On June 17, 2019 City of Burlington sustainability staff presented the Take Action Burlington – An Update on Our Local Environment to Council. This report provides an overview on the state of Burlington’s environment including information on local sustainability efforts and actions that can be taken. This is the second in a series of five blog posts about the report.
This post provides some highlights from the “Land” chapter of the report including climate change connections, what the city is doing and actions you can take.
Climate Change Connections
Climate change impacts include:
- Hotter summer days and droughts;
- Warmer average temperature in all seasons; and
- More intense storms and temperature fluctuations.
Protecting greenspaces, such as parks, and increasing natural features, such as trees and green infrastructure, can help to reduce the impacts of climate change.
What are we doing?
- Transitioning from low density housing, such as single and semi-detached homes, to medium and high density, such as town houses and apartments (which can support a more efficient transit system).
- 16 buildings certified through Canada Green Building Council’s Leadership in Energy and Environmental Design (LEED); four of which are city buildings.
- 7,816 hectares of land protected as part of Burlington’s natural heritage system.
- Over 70,000 trees are managed by the city’s Roads, Parks and Forestry department in urban and rural areas located near roadways and in manicured areas of parks. This does not include trees in woodlots, on land managed by others such as Conservation Halton or on private property.
- The Roseland community is part of a two-year private tree bylaw pilot as of March 1, 2019.
- Hundreds of trees planted in partnership with other groups including Conservation Halton, BurlingtonGreen and Halton Region.
- The City is one of nine organizations working to reconnect, restore and protect 1,900 hectares of natural lands owned in the Hamilton-Burlington region as part of the Cootes to Escarpment EcoPark System.
- Since 2012, the City has closed a section of King Road for three-to-four weeks for the safe crossing of the endangered Jefferson salamanders during their spring breeding migration.
Food and Farms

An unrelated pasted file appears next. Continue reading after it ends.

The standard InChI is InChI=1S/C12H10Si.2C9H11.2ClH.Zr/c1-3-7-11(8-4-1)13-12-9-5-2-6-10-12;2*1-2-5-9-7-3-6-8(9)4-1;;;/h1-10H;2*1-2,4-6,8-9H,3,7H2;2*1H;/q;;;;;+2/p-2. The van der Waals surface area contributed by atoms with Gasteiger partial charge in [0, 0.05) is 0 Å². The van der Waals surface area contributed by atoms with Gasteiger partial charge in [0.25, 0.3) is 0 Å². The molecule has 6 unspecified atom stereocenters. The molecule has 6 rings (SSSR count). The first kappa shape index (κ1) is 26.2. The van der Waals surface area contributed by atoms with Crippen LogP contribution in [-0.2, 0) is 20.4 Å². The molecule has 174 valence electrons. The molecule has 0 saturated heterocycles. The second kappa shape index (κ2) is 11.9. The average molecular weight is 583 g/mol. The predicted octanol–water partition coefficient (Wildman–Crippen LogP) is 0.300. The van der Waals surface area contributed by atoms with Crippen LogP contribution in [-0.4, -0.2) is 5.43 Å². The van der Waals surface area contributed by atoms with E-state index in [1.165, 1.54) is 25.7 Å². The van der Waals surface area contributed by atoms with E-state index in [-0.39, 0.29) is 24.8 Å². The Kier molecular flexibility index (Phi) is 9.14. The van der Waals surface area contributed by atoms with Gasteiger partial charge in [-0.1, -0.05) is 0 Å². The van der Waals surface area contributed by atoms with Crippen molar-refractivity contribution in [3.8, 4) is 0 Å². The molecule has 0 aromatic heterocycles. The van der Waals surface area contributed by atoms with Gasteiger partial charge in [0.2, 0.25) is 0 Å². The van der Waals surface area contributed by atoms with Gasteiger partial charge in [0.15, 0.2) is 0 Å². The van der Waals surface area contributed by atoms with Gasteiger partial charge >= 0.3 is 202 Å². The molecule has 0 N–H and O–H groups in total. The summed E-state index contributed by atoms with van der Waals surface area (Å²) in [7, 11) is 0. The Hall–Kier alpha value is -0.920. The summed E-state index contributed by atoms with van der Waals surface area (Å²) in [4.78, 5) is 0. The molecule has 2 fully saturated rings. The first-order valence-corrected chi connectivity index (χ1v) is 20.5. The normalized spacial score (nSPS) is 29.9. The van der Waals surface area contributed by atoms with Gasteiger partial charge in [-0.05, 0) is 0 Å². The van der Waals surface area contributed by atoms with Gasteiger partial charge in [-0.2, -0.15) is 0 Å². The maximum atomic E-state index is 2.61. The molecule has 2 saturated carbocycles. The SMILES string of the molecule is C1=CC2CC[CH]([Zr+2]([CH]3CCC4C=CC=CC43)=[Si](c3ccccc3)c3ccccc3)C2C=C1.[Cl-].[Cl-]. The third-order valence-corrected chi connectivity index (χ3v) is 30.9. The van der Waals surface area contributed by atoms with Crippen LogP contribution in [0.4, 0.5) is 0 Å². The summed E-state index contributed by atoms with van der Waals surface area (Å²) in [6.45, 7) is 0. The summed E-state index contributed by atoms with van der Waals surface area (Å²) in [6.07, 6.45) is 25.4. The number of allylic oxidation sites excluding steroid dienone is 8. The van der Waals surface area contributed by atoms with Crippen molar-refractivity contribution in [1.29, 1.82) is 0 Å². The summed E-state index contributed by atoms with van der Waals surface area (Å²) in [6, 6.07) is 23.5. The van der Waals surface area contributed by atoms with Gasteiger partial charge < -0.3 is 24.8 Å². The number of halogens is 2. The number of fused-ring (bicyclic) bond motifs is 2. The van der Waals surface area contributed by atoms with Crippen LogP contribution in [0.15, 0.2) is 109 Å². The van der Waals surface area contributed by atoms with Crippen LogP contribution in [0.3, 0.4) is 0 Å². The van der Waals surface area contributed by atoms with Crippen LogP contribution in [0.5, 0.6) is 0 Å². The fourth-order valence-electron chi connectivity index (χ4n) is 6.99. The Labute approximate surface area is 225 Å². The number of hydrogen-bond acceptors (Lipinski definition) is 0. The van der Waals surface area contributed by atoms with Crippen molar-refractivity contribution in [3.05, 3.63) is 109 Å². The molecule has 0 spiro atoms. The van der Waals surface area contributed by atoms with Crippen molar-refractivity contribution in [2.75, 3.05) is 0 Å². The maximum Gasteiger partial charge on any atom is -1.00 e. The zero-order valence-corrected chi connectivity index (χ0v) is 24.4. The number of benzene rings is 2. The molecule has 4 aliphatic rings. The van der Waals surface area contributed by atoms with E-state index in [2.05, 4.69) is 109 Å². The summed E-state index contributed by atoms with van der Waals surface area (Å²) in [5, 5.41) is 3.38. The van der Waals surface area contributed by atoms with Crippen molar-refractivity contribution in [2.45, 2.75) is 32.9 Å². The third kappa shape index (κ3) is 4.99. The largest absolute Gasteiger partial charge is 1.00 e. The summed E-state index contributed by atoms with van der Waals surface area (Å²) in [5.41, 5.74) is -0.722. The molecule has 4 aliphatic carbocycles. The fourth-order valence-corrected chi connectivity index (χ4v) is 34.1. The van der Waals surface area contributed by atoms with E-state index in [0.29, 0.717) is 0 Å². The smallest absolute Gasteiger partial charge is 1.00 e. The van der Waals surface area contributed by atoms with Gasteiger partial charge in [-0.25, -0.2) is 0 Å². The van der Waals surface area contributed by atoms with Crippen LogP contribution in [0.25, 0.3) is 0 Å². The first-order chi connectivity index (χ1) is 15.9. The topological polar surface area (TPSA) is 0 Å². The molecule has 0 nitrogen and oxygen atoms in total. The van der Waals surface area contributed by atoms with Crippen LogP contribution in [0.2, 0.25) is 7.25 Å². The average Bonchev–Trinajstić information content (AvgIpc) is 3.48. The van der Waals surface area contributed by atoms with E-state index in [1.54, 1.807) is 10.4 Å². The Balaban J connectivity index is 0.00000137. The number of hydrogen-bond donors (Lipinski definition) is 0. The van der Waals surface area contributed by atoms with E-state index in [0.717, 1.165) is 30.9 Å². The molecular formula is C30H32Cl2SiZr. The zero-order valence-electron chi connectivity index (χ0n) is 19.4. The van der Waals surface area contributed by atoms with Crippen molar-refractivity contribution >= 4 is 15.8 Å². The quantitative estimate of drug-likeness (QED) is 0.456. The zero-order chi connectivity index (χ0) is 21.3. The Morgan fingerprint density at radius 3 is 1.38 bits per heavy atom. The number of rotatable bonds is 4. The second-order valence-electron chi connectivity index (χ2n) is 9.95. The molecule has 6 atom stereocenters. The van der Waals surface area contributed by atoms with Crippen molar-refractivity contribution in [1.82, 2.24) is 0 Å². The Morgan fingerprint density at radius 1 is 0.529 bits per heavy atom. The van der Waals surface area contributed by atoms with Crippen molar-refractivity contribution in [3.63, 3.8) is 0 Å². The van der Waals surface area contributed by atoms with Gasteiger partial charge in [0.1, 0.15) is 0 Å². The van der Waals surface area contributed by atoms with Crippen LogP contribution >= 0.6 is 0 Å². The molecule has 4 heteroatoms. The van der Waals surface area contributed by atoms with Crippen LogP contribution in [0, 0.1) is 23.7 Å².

- Five City-owned community gardens with 204 plots were available to residents and community groups in 2018. Additional gardens of various sizes operate across the city, including on faith lands, private land and school grounds.
- Three farmers’ markets operate in Burlington and 15 farms sell directly to customers at on-site kiosks, stands and pick-your-own.
What can you do?
- Plant a tree that is the right size and species for the location. Select a variety of trees in case of plant disease or infestation.
- Volunteer on tree planting days.
- Water the City tree next to your property during droughts.
- Protect root zones of trees when making improvements to your home.
- Replace lawns with native and drought tolerant plants that attract pollinators.
- Try to keep the amount of paved areas on your property to a minimum. If possible, increase the greenspace.
- Install a lighter-coloured roofing material to help counter the urban heat island effect.
- Grow your own food to lower your carbon footprint. Don’t have the space or right conditions?
- Apply for a community garden plot before Nov. 30 each year.
- Go to a local farm to pick-your-own in-season local food or purchase directly from farmers at farmers’ markets.
- Help protect our beach dunes. Walk on designated areas only and stay off the dunes.
Stay tuned for upcoming posts on air, water and waste. You can also view a copy of the full report (pdf), the online story map or the first post about the report.
Take Action Burlington! Collectively we can make a difference.